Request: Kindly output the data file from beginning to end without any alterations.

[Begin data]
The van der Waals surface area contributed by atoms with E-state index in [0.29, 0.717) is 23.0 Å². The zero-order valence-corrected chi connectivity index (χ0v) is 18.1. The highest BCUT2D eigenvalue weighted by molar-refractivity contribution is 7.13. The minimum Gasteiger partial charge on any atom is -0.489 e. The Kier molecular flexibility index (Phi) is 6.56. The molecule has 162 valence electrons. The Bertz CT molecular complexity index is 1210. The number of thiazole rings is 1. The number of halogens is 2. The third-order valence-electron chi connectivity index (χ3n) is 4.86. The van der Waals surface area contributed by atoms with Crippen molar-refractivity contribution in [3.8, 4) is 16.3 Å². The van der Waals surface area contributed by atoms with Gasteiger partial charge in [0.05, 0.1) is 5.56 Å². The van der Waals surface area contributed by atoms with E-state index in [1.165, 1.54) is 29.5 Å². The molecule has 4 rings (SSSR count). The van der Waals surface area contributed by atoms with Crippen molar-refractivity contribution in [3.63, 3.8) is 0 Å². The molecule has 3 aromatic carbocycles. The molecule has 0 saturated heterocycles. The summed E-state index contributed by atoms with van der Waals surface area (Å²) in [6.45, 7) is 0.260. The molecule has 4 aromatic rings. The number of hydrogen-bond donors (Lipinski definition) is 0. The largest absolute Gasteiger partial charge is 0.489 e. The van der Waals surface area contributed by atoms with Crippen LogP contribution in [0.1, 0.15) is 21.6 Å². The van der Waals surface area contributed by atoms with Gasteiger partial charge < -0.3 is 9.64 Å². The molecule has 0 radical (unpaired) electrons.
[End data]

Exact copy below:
The van der Waals surface area contributed by atoms with E-state index in [0.29, 0.717) is 23.0 Å². The zero-order valence-corrected chi connectivity index (χ0v) is 18.1. The highest BCUT2D eigenvalue weighted by molar-refractivity contribution is 7.13. The minimum Gasteiger partial charge on any atom is -0.489 e. The Kier molecular flexibility index (Phi) is 6.56. The molecule has 162 valence electrons. The Bertz CT molecular complexity index is 1210. The number of thiazole rings is 1. The number of halogens is 2. The third-order valence-electron chi connectivity index (χ3n) is 4.86. The van der Waals surface area contributed by atoms with Crippen molar-refractivity contribution in [3.8, 4) is 16.3 Å². The van der Waals surface area contributed by atoms with Gasteiger partial charge in [0.05, 0.1) is 5.56 Å². The van der Waals surface area contributed by atoms with E-state index in [1.165, 1.54) is 29.5 Å². The molecule has 4 rings (SSSR count). The van der Waals surface area contributed by atoms with Crippen molar-refractivity contribution in [3.63, 3.8) is 0 Å². The molecule has 3 aromatic carbocycles. The molecule has 0 saturated heterocycles. The summed E-state index contributed by atoms with van der Waals surface area (Å²) in [6.45, 7) is 0.260. The molecule has 4 aromatic rings. The number of hydrogen-bond donors (Lipinski definition) is 0. The largest absolute Gasteiger partial charge is 0.489 e. The van der Waals surface area contributed by atoms with Crippen LogP contribution in [0.1, 0.15) is 21.6 Å². The van der Waals surface area contributed by atoms with Gasteiger partial charge < -0.3 is 9.64 Å². The molecule has 0 radical (unpaired) electrons.